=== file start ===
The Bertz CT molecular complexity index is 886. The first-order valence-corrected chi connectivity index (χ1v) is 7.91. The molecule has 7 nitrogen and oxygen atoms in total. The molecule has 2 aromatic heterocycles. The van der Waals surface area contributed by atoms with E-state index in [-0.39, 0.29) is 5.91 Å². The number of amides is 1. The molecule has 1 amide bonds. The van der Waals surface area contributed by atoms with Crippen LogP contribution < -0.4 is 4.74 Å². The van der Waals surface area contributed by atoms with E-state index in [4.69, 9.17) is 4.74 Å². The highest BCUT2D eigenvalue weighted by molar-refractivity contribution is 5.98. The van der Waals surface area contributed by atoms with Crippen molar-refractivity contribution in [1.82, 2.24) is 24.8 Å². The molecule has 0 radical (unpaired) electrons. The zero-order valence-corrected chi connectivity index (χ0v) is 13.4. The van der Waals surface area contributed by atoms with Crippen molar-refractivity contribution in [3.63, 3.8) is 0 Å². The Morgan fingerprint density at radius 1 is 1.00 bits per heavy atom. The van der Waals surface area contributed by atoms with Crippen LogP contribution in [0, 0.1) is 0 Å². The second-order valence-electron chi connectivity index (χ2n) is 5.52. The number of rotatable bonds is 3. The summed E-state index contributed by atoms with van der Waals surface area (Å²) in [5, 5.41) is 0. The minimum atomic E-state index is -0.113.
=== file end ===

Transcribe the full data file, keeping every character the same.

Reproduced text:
The Bertz CT molecular complexity index is 886. The first-order valence-corrected chi connectivity index (χ1v) is 7.91. The molecule has 7 nitrogen and oxygen atoms in total. The molecule has 2 aromatic heterocycles. The van der Waals surface area contributed by atoms with E-state index in [-0.39, 0.29) is 5.91 Å². The number of amides is 1. The molecule has 1 amide bonds. The van der Waals surface area contributed by atoms with Crippen LogP contribution < -0.4 is 4.74 Å². The van der Waals surface area contributed by atoms with E-state index in [4.69, 9.17) is 4.74 Å². The highest BCUT2D eigenvalue weighted by molar-refractivity contribution is 5.98. The van der Waals surface area contributed by atoms with Crippen molar-refractivity contribution in [1.82, 2.24) is 24.8 Å². The molecule has 0 radical (unpaired) electrons. The zero-order valence-corrected chi connectivity index (χ0v) is 13.4. The van der Waals surface area contributed by atoms with Crippen molar-refractivity contribution in [3.63, 3.8) is 0 Å². The Morgan fingerprint density at radius 1 is 1.00 bits per heavy atom. The van der Waals surface area contributed by atoms with Crippen LogP contribution in [0, 0.1) is 0 Å². The second-order valence-electron chi connectivity index (χ2n) is 5.52. The number of rotatable bonds is 3. The summed E-state index contributed by atoms with van der Waals surface area (Å²) in [5, 5.41) is 0. The minimum atomic E-state index is -0.113.